See also: , , -ið, and íð

EnglishEdit

Etymology 1Edit

From i +‎ -th.

Alternative formsEdit

  • ith
  • Sometimes written as i'th or i-th

PronunciationEdit

AdjectiveEdit

ith (not comparable)

  1. (mathematics) Occurring at position i in a sequence.
Related termsEdit

TranslationsEdit

Etymology 2Edit

From Pitman ess and ish, which it is related to phonetically and graphically, and the sound it represents.

PronunciationEdit

NounEdit

ith (plural iths)

  1. The letter ⟨(⟩, which stands for the th sound (/θ/) in Pitman shorthand.
Related termsEdit

AnagramsEdit


AlbanianEdit

EtymologyEdit

From Proto-Albanian *its, from Proto-Indo-European *eǵʰs (from, out of). Related to Lithuanian ìš, Latvian iz and Old Prussian is. The change in meaning is a part of the wider sematic shift of prepositions (see nga); the old meaning is preserved in the prefix sh- (partially influenced by a homonymous prefix of Latin origin continuing Latin dis-).[1]

AdverbEdit

ith

  1. (obsolete) behind

Related termsEdit

ReferencesEdit

  1. ^ Orel, Vladimir (1998) , “ith”, in Albanian Etymological Dictionary, Leiden, Boston, Cologne: Brill, →ISBN, page 154

IrishEdit

EtymologyEdit

From Old Irish ithid (eats, bites, devours; grazes), from Proto-Celtic *ɸiteti, from Proto-Indo-European *peyt-. The future stem is from Old Irish ·íss, from Proto-Celtic *ɸiɸitsāti.

The occasional Munster past tense form duaidh is from Old Irish ·dúaid (deuterotonic do·fúaid), from dí- + fo- + Proto-Celtic *ed-, from Proto-Indo-European *h₁ed-.

PronunciationEdit

VerbEdit

ith (present analytic itheann, future analytic íosfaidh, verbal noun ithe, past participle ite)

  1. eat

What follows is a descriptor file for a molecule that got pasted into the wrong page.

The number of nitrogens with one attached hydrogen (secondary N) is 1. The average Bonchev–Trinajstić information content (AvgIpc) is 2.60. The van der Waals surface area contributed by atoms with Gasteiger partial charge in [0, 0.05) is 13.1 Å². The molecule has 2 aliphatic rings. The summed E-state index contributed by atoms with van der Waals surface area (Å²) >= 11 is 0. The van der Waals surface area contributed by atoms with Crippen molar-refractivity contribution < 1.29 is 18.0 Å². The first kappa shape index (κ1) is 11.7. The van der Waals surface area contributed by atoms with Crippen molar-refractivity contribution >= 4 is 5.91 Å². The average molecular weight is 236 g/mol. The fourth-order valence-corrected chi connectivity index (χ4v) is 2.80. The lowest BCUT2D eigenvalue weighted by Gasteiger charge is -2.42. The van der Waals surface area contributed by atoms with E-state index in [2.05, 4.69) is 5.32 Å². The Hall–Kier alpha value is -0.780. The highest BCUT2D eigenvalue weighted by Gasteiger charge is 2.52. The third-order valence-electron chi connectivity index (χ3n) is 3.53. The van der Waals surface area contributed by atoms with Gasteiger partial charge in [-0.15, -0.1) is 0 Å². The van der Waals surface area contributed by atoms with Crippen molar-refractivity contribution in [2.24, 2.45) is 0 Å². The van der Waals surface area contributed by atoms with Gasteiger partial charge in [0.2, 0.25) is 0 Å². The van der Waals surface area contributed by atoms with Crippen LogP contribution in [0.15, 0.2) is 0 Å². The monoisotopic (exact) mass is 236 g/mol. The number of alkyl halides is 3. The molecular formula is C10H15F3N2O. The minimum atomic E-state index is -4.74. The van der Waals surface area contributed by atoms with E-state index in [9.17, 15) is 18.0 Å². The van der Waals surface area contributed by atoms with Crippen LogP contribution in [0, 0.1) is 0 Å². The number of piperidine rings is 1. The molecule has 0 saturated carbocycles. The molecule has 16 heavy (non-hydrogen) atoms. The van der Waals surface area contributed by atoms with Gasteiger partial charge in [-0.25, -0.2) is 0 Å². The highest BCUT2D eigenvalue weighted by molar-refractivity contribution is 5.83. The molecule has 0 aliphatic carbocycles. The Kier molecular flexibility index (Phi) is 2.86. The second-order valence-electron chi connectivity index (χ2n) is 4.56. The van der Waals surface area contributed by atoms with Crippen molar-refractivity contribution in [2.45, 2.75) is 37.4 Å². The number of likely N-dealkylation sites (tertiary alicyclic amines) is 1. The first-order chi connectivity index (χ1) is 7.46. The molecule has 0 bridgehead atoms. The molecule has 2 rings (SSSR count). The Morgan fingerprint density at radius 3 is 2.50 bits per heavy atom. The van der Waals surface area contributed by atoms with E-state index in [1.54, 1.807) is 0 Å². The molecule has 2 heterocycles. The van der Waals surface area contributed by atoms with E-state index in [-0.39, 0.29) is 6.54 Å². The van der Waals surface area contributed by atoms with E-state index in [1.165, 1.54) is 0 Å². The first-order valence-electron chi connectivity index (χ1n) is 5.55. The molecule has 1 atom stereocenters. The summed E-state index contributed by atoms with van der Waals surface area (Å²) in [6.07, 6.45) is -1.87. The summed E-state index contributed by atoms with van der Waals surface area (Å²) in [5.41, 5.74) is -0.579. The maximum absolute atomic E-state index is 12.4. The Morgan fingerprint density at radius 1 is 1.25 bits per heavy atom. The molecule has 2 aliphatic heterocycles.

ConjugationEdit

MutationEdit

Irish mutation
Radical Eclipsis with h-prothesis with t-prothesis
ith n-ith hith not applicable
Note: Some of these forms may be hypothetical. Not every possible mutated form of every word actually occurs.

ReferencesEdit

  • "ith" in Foclóir Gaeilge–Béarla, An Gúm, 1977, by Niall Ó Dónaill.
  • Gregory Toner, Maire Ní Mhaonaigh, Sharon Arbuthnot, Dagmar Wodtko, Maire-Luise Theuerkauf, editors (2019) , “ithid”, in eDIL: Electronic Dictionary of the Irish Language
  • Finck, F. N. (1899), Die araner mundart, Marburg: Elwert’sche Verlagsbuchhandlung, vol. II, p. 136.
  • Holmer, Nils M. (1962). The Dialects of Co. Clare, part I. Dublin: Royal Irish Academy, p. 151.
  • Ó Buachalla, Breandán (2003). An Teanga Bheo: Gaeilge Chléire. Dublin: Institiúid Teangeolaíochta Éireann, →ISBN, p. 82.

Old IrishEdit

Etymology 1Edit

From Proto-Celtic *ɸitu, from Proto-Indo-European *peyt- (food, nutrition); from the root of ithid (to eat). Cognate with Welsh ŷd.

PronunciationEdit

NounEdit

ith n (genitive etho, no plural)

  1. corn, grain
DeclensionEdit
Neuter u-stem
Singular Dual Plural
Nominative ithN
Vocative ithN
Accusative ithN
Genitive ethoH, athoH
Dative ithL
Initial mutations of a following adjective:
  • H = triggers aspiration
  • L = triggers lenition
  • N = triggers nasalization
DescendantsEdit
  • Irish: ioth

Etymology 2Edit

See the etymology of the main entry.

PronunciationEdit

VerbEdit

ith

  1. second-person singular imperative of ithid

MutationEdit

Old Irish mutation
Radical Lenition Nasalization
ith unchanged n-ith
Note: Some of these forms may be hypothetical. Not every
possible mutated form of every word actually occurs.

Further readingEdit


Scottish GaelicEdit

EtymologyEdit

From Old Irish ithid (eats, bites, devours; grazes), from Proto-Celtic *ɸiteti, from Proto-Indo-European *peyt-.

PronunciationEdit

VerbEdit

ith (past dh'ith, future ithidh, verbal noun ithe, past participle ithte)

  1. eat
    Ith do leòr!Bon appetit!
    Ith, òl agus bi subhach!Eat, drink, and be merry!

Derived termsEdit

ReferencesEdit

  • ith” in Edward Dwelly, Faclair Gàidhlig gu Beurla le Dealbhan/The Illustrated [Scottish] Gaelic–English Dictionary, 10th edition, Edinburgh: Birlinn Limited, 1911, →ISBN.
  • Gregory Toner, Maire Ní Mhaonaigh, Sharon Arbuthnot, Dagmar Wodtko, Maire-Luise Theuerkauf, editors (2019) , “ithid”, in eDIL: Electronic Dictionary of the Irish Language